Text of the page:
Richard Lau is the Founder of Logo.com. He currently has logo.com, face.com, coffee.com, short.com, rides.com, as well as others. In the past, he has owned resume.com, weed.com, gr.com, ra.com, which many of those he now wishes he would have held onto. The prices for his domains are currently a lot higher than they were 10 years ago.
How to Protect Your Brand Name Online
The very first thing that you need to do is protect your brand. Step one is to go out and register your brand name or purchase it. You should not rely on your trademark as a defensive registration. Richard also suggests registering (relevant) extensions and typos of your domain. If you are trying to fight a case of someone having the same brand / domain name, you are looking at at least a $1.500 filing fee, and then you will have your original filing which will be 5-10 hours, your response which will also be 5-10 hours and then you may lose or you may be faced with a lawsuit. You need to be very careful, because you could be found guilty as well.
Just because you have a trademark does not mean that you are not going to be subject to reverse domain name hijacking or being on the receiving end of a lawsuit from a domain investor. Just because you may have a trademark does not mean that they do not have legitimate rights to it.
Options for Purchasing Domain Names
Each domain name is its own unique piece of property. The valuations of domains vary wildly depending on who is sitting at the table. It is not only the buyer, but it is also the seller. There are domain names that may be so much money, but the alternative is that you go to that domain and someone else is using it. So, is it better that it is available for you to purchase or that it is being used by something else? When you say a domain name for sale, your actions should be “I have the opportunity to get this name, so what are we going to do?” There are lots of ways to do it – down payments, leasing on an increasing scale, with escrow, and many other payment schemes. Being a lawyer, your clients rely on you for advice.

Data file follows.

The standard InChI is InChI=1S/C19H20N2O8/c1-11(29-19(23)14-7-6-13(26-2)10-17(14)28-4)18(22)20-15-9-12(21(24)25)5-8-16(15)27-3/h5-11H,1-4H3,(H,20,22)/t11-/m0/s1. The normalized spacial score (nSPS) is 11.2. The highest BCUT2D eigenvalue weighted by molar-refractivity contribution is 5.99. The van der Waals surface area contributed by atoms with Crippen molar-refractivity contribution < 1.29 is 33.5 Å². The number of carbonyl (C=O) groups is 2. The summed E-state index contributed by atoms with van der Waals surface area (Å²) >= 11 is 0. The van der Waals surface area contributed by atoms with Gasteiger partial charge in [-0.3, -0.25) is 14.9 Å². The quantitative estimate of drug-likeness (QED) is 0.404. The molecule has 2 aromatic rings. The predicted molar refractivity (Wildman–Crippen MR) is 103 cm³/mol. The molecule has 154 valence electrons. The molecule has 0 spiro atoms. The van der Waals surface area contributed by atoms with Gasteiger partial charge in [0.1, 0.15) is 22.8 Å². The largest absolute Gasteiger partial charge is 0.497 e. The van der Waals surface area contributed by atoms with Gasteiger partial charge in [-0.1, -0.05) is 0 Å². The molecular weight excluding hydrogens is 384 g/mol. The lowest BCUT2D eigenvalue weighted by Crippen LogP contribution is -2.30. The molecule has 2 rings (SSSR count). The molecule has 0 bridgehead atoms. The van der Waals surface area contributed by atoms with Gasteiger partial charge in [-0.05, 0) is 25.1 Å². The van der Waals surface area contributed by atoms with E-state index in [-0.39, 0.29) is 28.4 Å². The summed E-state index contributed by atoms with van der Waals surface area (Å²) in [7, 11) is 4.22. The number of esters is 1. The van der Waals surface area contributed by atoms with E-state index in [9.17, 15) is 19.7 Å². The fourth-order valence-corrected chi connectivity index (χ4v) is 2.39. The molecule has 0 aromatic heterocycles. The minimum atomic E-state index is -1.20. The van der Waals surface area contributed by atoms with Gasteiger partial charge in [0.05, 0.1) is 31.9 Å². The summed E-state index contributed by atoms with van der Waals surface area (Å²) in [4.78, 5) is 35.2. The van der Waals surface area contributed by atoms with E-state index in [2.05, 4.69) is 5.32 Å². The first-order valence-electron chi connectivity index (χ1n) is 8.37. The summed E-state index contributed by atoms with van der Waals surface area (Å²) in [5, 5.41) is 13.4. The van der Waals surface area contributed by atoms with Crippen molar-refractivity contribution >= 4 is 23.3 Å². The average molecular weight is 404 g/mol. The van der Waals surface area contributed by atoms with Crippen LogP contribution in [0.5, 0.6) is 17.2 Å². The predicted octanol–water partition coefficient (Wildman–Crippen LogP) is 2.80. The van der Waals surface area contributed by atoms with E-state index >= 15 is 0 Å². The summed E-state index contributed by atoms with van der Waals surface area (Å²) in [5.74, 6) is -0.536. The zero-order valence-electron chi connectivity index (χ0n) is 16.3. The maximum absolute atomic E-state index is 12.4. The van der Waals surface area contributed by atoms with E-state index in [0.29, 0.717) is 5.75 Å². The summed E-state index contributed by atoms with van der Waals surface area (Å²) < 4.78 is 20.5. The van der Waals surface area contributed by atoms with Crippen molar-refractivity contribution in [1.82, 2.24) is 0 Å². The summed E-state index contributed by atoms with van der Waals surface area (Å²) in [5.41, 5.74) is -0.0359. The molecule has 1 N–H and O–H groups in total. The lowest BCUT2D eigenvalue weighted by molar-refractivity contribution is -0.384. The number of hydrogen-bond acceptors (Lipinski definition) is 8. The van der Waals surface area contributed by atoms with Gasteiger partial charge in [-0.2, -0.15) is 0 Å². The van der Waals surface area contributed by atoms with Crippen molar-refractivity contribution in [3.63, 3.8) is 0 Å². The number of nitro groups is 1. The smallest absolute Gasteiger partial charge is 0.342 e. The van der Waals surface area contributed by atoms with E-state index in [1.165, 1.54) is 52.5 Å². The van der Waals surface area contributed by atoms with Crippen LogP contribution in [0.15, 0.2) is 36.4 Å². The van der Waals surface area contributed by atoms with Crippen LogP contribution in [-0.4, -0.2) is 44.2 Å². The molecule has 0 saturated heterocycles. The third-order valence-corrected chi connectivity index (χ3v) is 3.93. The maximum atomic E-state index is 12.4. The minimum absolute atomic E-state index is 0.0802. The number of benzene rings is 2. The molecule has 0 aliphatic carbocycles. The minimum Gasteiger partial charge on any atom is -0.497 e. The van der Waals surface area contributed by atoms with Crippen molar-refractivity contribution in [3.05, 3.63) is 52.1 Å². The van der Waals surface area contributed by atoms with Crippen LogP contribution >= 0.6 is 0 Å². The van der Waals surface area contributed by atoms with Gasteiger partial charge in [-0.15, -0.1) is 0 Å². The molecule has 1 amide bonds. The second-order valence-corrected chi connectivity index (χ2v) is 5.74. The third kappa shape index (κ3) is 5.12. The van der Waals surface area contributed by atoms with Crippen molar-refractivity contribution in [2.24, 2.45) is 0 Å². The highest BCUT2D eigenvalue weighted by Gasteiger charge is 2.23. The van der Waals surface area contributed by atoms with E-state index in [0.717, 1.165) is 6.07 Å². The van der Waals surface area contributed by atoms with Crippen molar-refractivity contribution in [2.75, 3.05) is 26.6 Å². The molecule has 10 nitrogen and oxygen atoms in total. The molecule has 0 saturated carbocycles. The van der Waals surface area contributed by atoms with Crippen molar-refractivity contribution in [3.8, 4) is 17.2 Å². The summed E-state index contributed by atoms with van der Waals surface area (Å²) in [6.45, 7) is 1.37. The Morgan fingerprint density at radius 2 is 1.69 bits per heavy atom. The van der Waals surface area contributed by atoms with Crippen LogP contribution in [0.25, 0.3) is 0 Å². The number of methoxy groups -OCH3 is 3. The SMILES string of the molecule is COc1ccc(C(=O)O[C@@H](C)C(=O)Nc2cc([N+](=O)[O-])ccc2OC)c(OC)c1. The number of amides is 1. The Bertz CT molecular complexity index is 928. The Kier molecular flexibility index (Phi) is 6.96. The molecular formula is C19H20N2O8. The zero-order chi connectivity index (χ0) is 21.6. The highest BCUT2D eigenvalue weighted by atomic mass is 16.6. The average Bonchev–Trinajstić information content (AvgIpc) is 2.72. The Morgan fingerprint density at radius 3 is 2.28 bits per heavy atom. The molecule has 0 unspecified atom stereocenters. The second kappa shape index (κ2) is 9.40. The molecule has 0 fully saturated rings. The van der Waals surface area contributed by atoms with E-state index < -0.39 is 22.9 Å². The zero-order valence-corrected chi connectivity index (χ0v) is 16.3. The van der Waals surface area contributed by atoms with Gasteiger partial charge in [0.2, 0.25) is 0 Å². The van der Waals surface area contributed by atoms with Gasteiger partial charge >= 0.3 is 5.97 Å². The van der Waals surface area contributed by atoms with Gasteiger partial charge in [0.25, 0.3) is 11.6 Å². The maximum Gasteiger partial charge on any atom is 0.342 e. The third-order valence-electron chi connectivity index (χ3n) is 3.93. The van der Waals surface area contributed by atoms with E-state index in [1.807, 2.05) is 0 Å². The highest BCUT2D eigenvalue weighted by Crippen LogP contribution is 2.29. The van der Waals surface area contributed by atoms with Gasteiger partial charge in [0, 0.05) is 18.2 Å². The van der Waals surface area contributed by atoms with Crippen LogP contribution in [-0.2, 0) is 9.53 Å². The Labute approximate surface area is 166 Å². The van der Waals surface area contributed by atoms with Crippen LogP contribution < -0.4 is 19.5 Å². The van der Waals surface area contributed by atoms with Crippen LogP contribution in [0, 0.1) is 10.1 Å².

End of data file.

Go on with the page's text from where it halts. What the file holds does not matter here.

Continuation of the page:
Different Industries Using Alternate Extensions
Richard and his team do see people switching, however, if they have the ‘.com’, they generally like to stay on it. They mostly see people with a long .com where they have several characters leading up and they are able to switch to a .legal or .attorney and it makes sense. It also depends on the demographics of the lawyers audience. If you are dealing with older clients, they will not be as familiar and maybe not as accepting as a younger generation would be to the new extensions. It will also attach a younger audience to see that you are on top of things. Everyone has their own different preferences in what they may be looking for.